Figure 5 presents the number of cases occurring in each event reported, per month and year, of the illnesses whose etiological agents belong to risk group 3, and of the diseases which have not had their etiological agent diagnosed yet (unknown).The high number of cases in the month of March was due to an unknown-etiology disease, albeit restricted to ophthalmologic symptoms, in the city of Araguatins (TO). This event, by its symptoms, demonstrated not having stemmed from a high pathogenic agent.



One should assign special importance to the cases reported in April, as they displayed symptoms of acute respiratory insufficiency, with blood spillage from the airways and cardiac-pulmonary syndrome (occurring in Natal (RN) and Alta Floresta (MT) respectively). These events depict symptoms which evidence airborne transmission, enhancing the risk.

There are factors related to infectious diseases in epidemic outbreaks which determine differentiated Biosafety procedures during epidemiological investigation. The one pertaining to the natural history of the disease, which covers the knowledge of disease evolution in the individual, stands out. Normally, one ascertains a period of anatomical or functional changes which highlight the subclinical or unapparent phase, which culminates with the beginning of the symptoms (incubation period). However, although diseases are unapparent during the incubation period, a number of pathological changes can be detected during this phase by means of laboratory methods, although most of the time diagnosis may only come up through symptoms. This fact is exacerbated by the instance that a considerable portion of the cases remains below the clinical horizon and, therefore, are not identified by their symptoms. Waldman17 points out still that "the higher the proportion of unapparent cases, the greater will be the difficulties to learn the infections processes, and to identify the main responsible agents for disease transmission within the community, as known cases represent only the tip of the iceberg". This shows that the possibility of a disease whose etiological agent is unknown and with a long period of incubation, transmitted by airborne agents is quite high. Thus, there is need for immediate implementation of control and prophylaxis methods in the region affected, such as isolating cases during the transmissibility period (when known); measures aiming at preventing or mitigating the disease, its complications and consequences; quarantine or isolation of the healthy population (human or animal) follow-up of the reported cases following the date of the last contact with an infected person. Compliance with the Biosafety principles is of paramount importance at all stages of epidemiological investigation, in the sense of preventing the spreading of pathogens; the capture, handling and safe transport of biological samples; assistance to the population affected and protection to the professional himself, so that the latter does not become a spreading source of the pathogenic agent.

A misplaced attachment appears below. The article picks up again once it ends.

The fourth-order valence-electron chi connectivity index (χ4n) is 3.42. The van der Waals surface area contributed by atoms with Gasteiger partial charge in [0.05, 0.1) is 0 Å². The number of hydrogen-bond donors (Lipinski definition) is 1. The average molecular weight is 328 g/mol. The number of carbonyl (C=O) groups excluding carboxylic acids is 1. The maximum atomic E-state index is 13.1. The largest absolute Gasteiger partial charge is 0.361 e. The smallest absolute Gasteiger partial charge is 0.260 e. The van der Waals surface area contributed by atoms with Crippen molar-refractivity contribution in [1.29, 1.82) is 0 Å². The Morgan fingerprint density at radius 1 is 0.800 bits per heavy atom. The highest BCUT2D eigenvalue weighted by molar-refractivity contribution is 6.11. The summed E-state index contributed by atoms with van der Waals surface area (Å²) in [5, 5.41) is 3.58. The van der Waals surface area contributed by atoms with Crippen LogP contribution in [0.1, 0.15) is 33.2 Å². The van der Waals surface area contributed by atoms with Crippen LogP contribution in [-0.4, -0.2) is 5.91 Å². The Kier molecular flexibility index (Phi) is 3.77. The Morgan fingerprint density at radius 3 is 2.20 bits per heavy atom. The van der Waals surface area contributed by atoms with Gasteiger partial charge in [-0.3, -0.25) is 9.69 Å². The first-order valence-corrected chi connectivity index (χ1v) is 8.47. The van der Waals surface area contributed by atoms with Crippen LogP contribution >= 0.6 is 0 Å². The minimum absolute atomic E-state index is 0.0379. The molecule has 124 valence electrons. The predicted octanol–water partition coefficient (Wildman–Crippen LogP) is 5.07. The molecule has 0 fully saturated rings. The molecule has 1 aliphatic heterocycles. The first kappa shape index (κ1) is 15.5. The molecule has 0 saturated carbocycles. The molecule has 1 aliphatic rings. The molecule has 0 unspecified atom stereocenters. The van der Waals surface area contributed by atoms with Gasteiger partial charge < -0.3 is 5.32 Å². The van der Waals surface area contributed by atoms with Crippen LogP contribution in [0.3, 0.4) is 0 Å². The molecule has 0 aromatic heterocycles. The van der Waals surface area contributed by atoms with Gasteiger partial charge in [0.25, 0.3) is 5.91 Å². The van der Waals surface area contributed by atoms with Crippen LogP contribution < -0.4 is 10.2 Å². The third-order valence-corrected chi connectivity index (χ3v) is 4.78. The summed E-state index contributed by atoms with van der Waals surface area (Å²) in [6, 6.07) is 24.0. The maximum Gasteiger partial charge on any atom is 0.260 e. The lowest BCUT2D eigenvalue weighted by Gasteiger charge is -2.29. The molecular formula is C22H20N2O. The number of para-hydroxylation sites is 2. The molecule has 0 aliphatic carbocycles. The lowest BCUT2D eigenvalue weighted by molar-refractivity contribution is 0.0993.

Figure 6 presents the total cases of diseases reported caused by etiological agents from risk group 3 and unknown, per region, and per Brazilian state, in the period reviewed. The following was observed in data analysis:



Diseases with unknown etiological agent:

The North Region displays the highest number of these diseases (80.4%) - the city of Araguatins (TO) presented the highest number of cases, albeit restricted to ophthalmological symptoms, with 306 cases of persons affected in March 2006, with no deaths. There was also an outbreak in this region, in the city of Novo Repartimento (PA), affecting 9 persons, with 6 deaths.

The Northeast Region concentrates, next, the highest number of these occurrences (8.4%). It is important to point out the RN outbreak with 26 persons affected, in the city of Natal, in April 2006, with acute respiratory failure and bleeding in the airways, in which there were 6 deaths.